So if you want to learn how to make pretty boxes, learn that as quickly as possible and get a job upon graduation that pays as much money as possible, then there are plenty of good schools for you. If you want to learn how to change the world through architecture, then we would hope that Taliesen would be the place for you.
Do you think the self-selecting quality of students limits the inherent diversity of the school’s population?
It is an issue. It is definitely an issue. In terms of racial balance, we are no better or worse than most graduate architecture programs which is no badge of honor to say the very least. It’s disgraceful as I’ve said many times and we are working hard to figure out how to change that. We have a special problem with women. Frank Lloyd Wright always attracted strong women even before women were admitted to many graduate programs and we have some terrific women as our students right now but the gender balance is just way out of whack and so that’s something that we are working on very actively.
What are the biggest professional challenges that your students are facing and anticipating?
Getting a job. That’s always the most difficult thing when you graduate and we – because it’s been a fairly tight network in the past, we have relied I think too much on the existing Taliesin network. I am trying to broaden it. I am using my own networks obviously to broaden up. One of our strongest students last year, I was able to place with one of my classmates in Japan, Noriko Dong. He is very happy there and I am working on some other students trying to give them place with good firms. That’s certainly a concern. One of the things that I emphasize is that you should obtain in architecture education not just to become a licensed architect, but to gain a body of knowledge and skills that you can apply in any number of ways.
Now that sounds great but I am sure that to many students, that also is rather vague. We certainly have one student who has about a year to go, who is very clear that she wants to get involved in community action in Detroit and hopes to use her knowledge to do that. We have one or two other students who are looking in similar directions, but trying to help them figure out a path that allows them to use the particular kind of knowledge and skills they’ve gained here while being able to pay back their student loans. That is I think a very, very tough challenge.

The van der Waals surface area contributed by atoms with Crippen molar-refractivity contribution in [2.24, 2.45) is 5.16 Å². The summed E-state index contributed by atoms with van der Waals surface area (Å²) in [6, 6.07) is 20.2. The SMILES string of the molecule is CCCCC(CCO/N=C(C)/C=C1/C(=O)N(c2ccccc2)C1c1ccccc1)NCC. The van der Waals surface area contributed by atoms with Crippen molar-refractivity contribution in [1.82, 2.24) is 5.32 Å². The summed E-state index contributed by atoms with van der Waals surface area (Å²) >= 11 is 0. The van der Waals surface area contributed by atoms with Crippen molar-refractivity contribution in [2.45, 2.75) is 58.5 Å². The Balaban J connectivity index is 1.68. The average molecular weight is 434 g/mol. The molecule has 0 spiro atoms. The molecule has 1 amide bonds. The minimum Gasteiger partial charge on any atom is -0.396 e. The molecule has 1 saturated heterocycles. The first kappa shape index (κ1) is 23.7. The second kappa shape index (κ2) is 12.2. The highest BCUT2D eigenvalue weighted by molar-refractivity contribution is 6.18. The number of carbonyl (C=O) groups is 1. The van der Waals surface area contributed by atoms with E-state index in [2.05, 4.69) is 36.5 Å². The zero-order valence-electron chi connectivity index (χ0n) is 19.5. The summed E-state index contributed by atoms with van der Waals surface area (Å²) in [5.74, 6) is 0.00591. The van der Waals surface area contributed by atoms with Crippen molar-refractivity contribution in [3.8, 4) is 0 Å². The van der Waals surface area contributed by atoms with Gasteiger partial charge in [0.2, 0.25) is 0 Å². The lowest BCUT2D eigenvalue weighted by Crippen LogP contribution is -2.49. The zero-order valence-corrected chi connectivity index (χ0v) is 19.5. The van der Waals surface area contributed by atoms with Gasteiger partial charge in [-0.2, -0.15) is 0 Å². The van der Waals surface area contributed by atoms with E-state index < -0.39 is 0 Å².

Most schools have this challenge, they are, if you will, value engineering themselves (I think) halfway to death by going into these tracks, where the students basically get ready to be licensed architects as quickly as possible. That removes the possibility for any kind of broad education and also takes the value proposition away from the university pretty soon. Students will just be collecting certificates and they won’t need a campus to do that. They won’t need all the kind of interaction, the kind of both intellectual and social discourse that is so essential to the American university and universities everywhere. So I think that is shortsighted.
What we have to offer here is what we call the immersive experience, the experience of being here at Taliesin and Taliesin West, living here, living here. Our slogan is, “Live a live architecture,” and that is something that I think we have to offer, that those universities that are becoming ever better at making students who can be licensed as quickly as possible [instead] have to offer.We don’t teach ethics as a separate class. What we teach is an architecture that aims to make the world more sustainable, more open and more beautiful
How would you characterize the school’s approach to advertising and marketing itself?